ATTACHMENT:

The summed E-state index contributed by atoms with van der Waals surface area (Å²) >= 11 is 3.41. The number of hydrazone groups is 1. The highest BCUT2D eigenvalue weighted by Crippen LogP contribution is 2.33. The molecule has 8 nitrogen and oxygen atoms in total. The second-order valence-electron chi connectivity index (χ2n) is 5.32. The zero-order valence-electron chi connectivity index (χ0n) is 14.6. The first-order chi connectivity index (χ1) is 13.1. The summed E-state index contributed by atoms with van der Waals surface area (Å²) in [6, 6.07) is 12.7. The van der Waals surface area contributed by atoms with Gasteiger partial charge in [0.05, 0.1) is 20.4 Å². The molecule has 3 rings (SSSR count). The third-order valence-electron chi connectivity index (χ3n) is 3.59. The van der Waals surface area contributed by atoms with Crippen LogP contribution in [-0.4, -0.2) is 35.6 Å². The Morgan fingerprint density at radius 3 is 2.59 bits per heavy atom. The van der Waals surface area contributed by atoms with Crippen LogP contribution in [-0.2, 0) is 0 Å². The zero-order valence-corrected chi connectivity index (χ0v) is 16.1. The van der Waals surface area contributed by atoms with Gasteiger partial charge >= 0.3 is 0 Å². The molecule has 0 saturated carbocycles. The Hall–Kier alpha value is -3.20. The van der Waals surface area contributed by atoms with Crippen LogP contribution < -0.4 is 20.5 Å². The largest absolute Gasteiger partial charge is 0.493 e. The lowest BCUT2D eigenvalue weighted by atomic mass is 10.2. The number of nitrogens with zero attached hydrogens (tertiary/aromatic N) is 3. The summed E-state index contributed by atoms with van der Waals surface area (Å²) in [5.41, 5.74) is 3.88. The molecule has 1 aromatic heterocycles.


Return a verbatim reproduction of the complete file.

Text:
The summed E-state index contributed by atoms with van der Waals surface area (Å²) >= 11 is 3.41. The number of hydrazone groups is 1. The highest BCUT2D eigenvalue weighted by Crippen LogP contribution is 2.33. The molecule has 8 nitrogen and oxygen atoms in total. The second-order valence-electron chi connectivity index (χ2n) is 5.32. The zero-order valence-electron chi connectivity index (χ0n) is 14.6. The first-order chi connectivity index (χ1) is 13.1. The summed E-state index contributed by atoms with van der Waals surface area (Å²) in [6, 6.07) is 12.7. The van der Waals surface area contributed by atoms with Gasteiger partial charge in [0.05, 0.1) is 20.4 Å². The molecule has 3 rings (SSSR count). The third-order valence-electron chi connectivity index (χ3n) is 3.59. The van der Waals surface area contributed by atoms with Crippen LogP contribution in [-0.4, -0.2) is 35.6 Å². The Morgan fingerprint density at radius 3 is 2.59 bits per heavy atom. The van der Waals surface area contributed by atoms with Crippen LogP contribution in [-0.2, 0) is 0 Å². The zero-order valence-corrected chi connectivity index (χ0v) is 16.1. The van der Waals surface area contributed by atoms with Gasteiger partial charge >= 0.3 is 0 Å². The molecule has 0 saturated carbocycles. The Hall–Kier alpha value is -3.20. The van der Waals surface area contributed by atoms with Crippen LogP contribution < -0.4 is 20.5 Å². The largest absolute Gasteiger partial charge is 0.493 e. The lowest BCUT2D eigenvalue weighted by atomic mass is 10.2. The number of nitrogens with zero attached hydrogens (tertiary/aromatic N) is 3. The summed E-state index contributed by atoms with van der Waals surface area (Å²) in [5.41, 5.74) is 3.88. The molecule has 1 aromatic heterocycles.